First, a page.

These programs are intense and demanding, and you should expect to work hard. Hours can be long, but learning opportunities abound, as long as you are willing to face the challenges associated with the position. Keep reading, to learn tips to maximize your veterinary internship experience.
1. Research extensively to find the right program
When choosing a veterinary internship, ensure you are applying for or matching with a suitable position. If possible, visit the practice to assess the environment and determine if the setting is conducive for learning. Consider the following:
- Type of practice — Do you learn better in a large practice with many interns, or would you prefer a smaller practice that employs only one or two interns?
- Veterinarians who work at the practice — Is their demeanor and teaching style compatible with your learning style? Are you comfortable asking questions and expressing your opinion?
- Residency program — If you are interested in participating in a residency program after your internship, ensure the practice has specialists in your specific interest area.
- Location — Choose a practice in an acceptable location. You won’t have excess free time to travel long distances, so if visiting family and friends is important, you should choose a practice that is geographically convenient to where they live.
- Cost of living — Another point of consideration is the price of living in the area. , and you will need to be able to afford housing, preferably close to the practice.
#2: Embrace the educational opportunities
Graduating from veterinary school does not mean you know everything, and an internship provides a place that offers guidance, as well as the chance to hone your skills under the supervision of experienced mentors. View each new case as a chance to learn and gain experience diagnosing and treating patients. Don’t be afraid to ask questions if you don’t understand why a particular test was ordered, or why a specific treatment protocol was chosen. As an intern, your job is to learn and gain experience, which requires your active participation. In addition, be prepared to study when you’re not at the clinic. Your research and studying days didn’t end when you received your Doctor of Veterinary Medicine (DVM), and extensively reviewing the information will help you learn much more. As a veterinarian, you will be learning for the rest of your career, and your internship will help prepare you to see every new experience as an educational opportunity.
#3: Step outside your comfort zone
While graduating from veterinary school does not mean you know everything, the accomplishment does signify that you have certain skills, and have earned the title of veterinarian. This means that you are perfectly capable of handling challenging tasks. As an intern, do not sit quietly by, watching everyone else perform their job. An internship should challenge you on multiple levels, and you must step outside your comfort zone to learn new procedures and techniques. The beauty of an internship is your ability to perform technically challenging procedures, with the support of experienced veterinarians willing to guide you and offer assistance.
#4: Listen to your technicians and nurses
Many veterinary technicians and nurses have been practicing for years, and they have extensive knowledge and experience. Underestimating the importance of their advice and disrespecting their counsel will make your year difficult. These individuals are extremely intelligent, and know the clinic dynamics. Make friends with the veterinary technicians and nurses, and ensure you take their advice to heart. In addition, use them as an expert resource, asking questions when you need guidance.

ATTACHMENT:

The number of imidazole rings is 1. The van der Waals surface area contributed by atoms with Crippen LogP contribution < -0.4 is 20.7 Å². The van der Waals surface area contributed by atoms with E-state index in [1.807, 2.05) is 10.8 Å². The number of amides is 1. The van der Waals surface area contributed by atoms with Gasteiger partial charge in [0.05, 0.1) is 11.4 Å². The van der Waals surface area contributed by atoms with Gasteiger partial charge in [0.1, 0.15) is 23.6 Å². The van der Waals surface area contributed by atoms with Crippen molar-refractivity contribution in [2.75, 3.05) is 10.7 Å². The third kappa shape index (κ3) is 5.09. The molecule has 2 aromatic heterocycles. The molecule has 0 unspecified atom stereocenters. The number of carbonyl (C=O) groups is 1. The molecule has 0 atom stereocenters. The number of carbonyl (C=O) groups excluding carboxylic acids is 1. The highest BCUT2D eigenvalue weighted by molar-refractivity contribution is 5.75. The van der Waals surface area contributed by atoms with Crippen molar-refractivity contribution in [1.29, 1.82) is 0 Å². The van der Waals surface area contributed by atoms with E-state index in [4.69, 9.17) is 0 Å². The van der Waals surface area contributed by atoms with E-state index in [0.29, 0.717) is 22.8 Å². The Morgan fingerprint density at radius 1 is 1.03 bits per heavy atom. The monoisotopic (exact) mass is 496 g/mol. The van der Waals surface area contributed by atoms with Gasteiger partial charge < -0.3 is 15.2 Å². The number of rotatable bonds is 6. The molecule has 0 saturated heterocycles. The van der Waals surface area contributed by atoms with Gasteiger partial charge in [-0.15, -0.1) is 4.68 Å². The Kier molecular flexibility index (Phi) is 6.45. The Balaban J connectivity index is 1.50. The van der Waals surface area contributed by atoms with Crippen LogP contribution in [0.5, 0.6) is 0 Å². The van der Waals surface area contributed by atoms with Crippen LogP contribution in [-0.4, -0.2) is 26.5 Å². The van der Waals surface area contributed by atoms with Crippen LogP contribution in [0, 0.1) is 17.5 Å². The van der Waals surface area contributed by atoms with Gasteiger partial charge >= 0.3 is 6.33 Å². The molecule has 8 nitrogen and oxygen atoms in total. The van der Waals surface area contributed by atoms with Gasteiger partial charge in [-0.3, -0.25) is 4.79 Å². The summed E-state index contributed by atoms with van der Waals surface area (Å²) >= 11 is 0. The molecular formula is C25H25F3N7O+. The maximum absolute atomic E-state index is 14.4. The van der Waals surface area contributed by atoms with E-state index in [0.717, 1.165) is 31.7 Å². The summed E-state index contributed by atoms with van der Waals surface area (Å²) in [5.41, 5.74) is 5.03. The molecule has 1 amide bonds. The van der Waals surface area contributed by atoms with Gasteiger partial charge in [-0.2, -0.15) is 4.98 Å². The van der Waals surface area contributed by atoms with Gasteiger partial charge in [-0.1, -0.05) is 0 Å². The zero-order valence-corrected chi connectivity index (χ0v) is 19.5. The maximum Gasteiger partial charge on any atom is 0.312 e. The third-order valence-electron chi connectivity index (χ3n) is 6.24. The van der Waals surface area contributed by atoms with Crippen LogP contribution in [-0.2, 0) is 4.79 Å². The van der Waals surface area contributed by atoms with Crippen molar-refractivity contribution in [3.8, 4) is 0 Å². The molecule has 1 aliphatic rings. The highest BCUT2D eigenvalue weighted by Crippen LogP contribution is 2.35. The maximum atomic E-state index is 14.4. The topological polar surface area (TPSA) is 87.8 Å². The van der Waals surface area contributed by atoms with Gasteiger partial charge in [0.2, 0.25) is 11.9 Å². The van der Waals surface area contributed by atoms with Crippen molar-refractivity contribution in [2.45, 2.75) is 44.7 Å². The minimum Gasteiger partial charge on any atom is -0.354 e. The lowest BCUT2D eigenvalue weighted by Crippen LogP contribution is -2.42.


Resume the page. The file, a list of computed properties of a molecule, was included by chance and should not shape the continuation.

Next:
#5: Make yourself stand out
An internship program is only one year long, and you will need to find a residency or a position at a veterinary practice after completing the year. Finding your next placement will be easier if you make yourself stand out to ensure your superiors not only realize your worth, but also will be inspired to provide a glowing recommendation. Tips to make yourself noteworthy include:
- Being the hardest worker — Arrive early and stay late. Ensure you are working harder than anyone else in the room.
- Being willing to do menial jobs — The current staffing shortages in the veterinary field have led to menial tasks being neglected. If a cage needs cleaning or a dog needs walking, perform the task without letting your ego get in the way. Be a team player and help when needed.
- Being prepared — Be prepared for the day’s cases. Study the night before to ensure you know the material, and can answer questions about potential diagnostics and treatment options.
- Being respectful — Always show respect to the senior veterinarians, residents, fellow interns, veterinary technicians, office staff, clients, and pet patients.
#6: Prepare for the residency match early
The Veterinary Internship and Residency Matching Program (VIRMP) starts accepting applications in October, and the competition can be fierce. If you are interested in a residency position, and you have a particular field of interest, request that rotation early in your internship, to ensure you want to dedicate your life to that specialty. This will also help you make connections with clinicians in the field, so they can provide recommendations when needed.
A veterinary internship is a daunting prospect, but the position will provide invaluable experience and connections as you proceed in your career. The year may be tough, but the training will help you develop the skills you need to become a proficient veterinarian.